S.C. Pratap, J.
1. On the main dispute and the merits, the relevant facts and circumstances in this petition are similar to the relevant facts and circumstances in Writ Petition No. 2477 of 1984 decided on 19th/20th August, 1985. The petitioners would, therefore, be entitled to relief similar to the one granted in the said petition.
2. However, there is, in this case, considerable delay between the date of the redemption certificate and the date of the application for revalidation and o.g.l. endorsement on the imprest licence. In its jurisdiction-which is basically discretionary-under Article 226 of the Constitution the Court is not always bound to grant relief unless an infraction of fundamental right (not so here) is involved. The Court will consider all the relevant factors including delay while deciding whether relief should be granted and, if so, to what extent.
3. Now, after obtaining redemption certificate, the petitioners did not move their little finger till after considerable lapse of time for revalidation and o.g.l. endorsement on the imprest licence. In the context of this delay, Court cannot shut its eyes to changes in import-export policy as also in the need to protect indigenous industries as also in the balance of trade and foreign exchange position all of which, in the very nature of things, depend upon venous fluctuating circumstances, some of which being beyond the control even of the government.
4. At the same time, Court will not lightly overlook the fact that the authority rejected the petitioners' application not on the ground of any delay but upon altogether different grounds found to be not sustainable by this Court with the Supreme Court also finding no point of substance in moist of them. Still further, the earlier Writ Petition No. 1465 of 1984 (dispute wherein reached the Supreme Court) was not contested on any ground of delay. It is only now, in reply to the present petition, that the said ground is, for the first time, raised. There is also some substance in the contention that it is not open to the respondents to support the impugned order on a ground which is not a ground of rejection by the authority.
5. This is thus a case of circumstances in favour of as also against the petitioners and likewise a case of circumstances in favour of as also against the respondents. In this amalgam of pros and cons, to refuse in toto the benefit which the petitioners have legitimately earned and consequently deny the relief which, but for delay, they well deserve and are entitled to, would be akin to manifest injustice. On the other hand, declining to put any price on delay would, equally so, not be just and fair. The need, therefore, is to balance the interests of the petitioners with those of the State. Taking an overall view, a reduction or cut of twenty-five per cent in the accrued benefit and the corresponding relief together with payment of costs quantified (Rs. 2500/-) of these proceedings to the respondents as condition precedent to revalidation and o.g.l. endorsement would meet the ends of justice.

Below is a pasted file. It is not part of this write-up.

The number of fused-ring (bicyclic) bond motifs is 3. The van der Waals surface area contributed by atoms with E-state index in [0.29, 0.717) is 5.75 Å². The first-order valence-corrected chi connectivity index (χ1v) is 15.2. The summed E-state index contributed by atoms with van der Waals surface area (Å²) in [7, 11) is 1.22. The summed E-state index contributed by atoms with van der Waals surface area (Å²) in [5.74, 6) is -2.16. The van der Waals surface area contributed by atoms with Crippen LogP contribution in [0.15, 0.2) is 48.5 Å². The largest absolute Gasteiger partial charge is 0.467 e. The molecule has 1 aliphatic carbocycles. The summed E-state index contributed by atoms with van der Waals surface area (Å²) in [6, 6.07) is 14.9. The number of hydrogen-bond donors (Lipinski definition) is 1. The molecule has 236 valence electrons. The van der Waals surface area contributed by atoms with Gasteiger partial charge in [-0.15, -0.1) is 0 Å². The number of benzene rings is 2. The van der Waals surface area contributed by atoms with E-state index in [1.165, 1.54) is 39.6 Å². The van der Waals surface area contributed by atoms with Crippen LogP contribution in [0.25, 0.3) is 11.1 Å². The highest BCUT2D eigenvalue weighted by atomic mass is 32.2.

6. On instructions, the petitioners' learned Counsel states that the petitioners agree to accept the aforesaid cut.
6A. Hence order.
7. In the result, this petition succeeds and the same is allowed.
(a) The impugned orders dated 19th July 1984 (Exhibits D, D-1, and D-2) are set aside and quashed.
(b) On the petitioners paying to the respondents Rs. 25001- as costs quantified of these proceedings, the respondents are directed to:
(i) revalidate for a period of six months from the date of revalidation the petitioners' imprest licence; and
(ii) endorse the said licence to be valid for import of o.g.l. items under paragraph 185 (excluding sub-para 7 thereof) of the AM 83 Policy except any item the import of which has been specifically banned under the current policy but with a cut to the extent of twenty-five per cent of the c.i.f. value mentioned in column 6 of the said licence.
(c) this licence will be non-transferable.
8. Rule is made absolute in absolute in terms aforesaid with order of costs as directed above.
9. At the request of the respondents' learned Counsel Mr. RJ. Joshi, final orders on this petition are stayed till and inclusive of 15th October, 1985. Thereafter and unless in the meanwhile these orders are further stayed, the respondents will comply therewith within a period of three weeks therefrom but only after receiving from the petitioners the amount of costs supra.